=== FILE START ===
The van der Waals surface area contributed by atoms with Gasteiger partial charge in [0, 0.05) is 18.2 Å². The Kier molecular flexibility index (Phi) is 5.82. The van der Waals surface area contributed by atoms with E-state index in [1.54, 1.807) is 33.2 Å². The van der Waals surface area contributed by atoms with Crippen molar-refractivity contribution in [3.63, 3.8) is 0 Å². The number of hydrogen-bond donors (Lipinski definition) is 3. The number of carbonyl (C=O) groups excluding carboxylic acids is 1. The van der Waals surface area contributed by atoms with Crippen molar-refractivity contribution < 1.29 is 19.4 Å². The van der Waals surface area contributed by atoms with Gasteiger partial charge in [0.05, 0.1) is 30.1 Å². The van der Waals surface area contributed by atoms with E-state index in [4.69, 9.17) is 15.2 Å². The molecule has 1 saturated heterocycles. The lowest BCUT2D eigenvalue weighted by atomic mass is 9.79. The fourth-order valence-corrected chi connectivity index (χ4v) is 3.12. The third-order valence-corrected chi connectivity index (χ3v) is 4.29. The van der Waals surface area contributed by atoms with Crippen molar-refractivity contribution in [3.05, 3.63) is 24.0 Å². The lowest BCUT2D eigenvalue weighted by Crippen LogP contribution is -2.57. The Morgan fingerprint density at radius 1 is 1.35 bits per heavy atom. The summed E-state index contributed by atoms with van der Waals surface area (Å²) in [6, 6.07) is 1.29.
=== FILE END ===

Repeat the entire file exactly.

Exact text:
The van der Waals surface area contributed by atoms with Gasteiger partial charge in [0, 0.05) is 18.2 Å². The Kier molecular flexibility index (Phi) is 5.82. The van der Waals surface area contributed by atoms with E-state index in [1.54, 1.807) is 33.2 Å². The van der Waals surface area contributed by atoms with Crippen molar-refractivity contribution in [3.63, 3.8) is 0 Å². The number of hydrogen-bond donors (Lipinski definition) is 3. The number of carbonyl (C=O) groups excluding carboxylic acids is 1. The van der Waals surface area contributed by atoms with Crippen molar-refractivity contribution < 1.29 is 19.4 Å². The van der Waals surface area contributed by atoms with Gasteiger partial charge in [0.05, 0.1) is 30.1 Å². The van der Waals surface area contributed by atoms with E-state index in [4.69, 9.17) is 15.2 Å². The molecule has 1 saturated heterocycles. The lowest BCUT2D eigenvalue weighted by atomic mass is 9.79. The fourth-order valence-corrected chi connectivity index (χ4v) is 3.12. The third-order valence-corrected chi connectivity index (χ3v) is 4.29. The van der Waals surface area contributed by atoms with Crippen molar-refractivity contribution in [3.05, 3.63) is 24.0 Å². The lowest BCUT2D eigenvalue weighted by Crippen LogP contribution is -2.57. The Morgan fingerprint density at radius 1 is 1.35 bits per heavy atom. The summed E-state index contributed by atoms with van der Waals surface area (Å²) in [6, 6.07) is 1.29.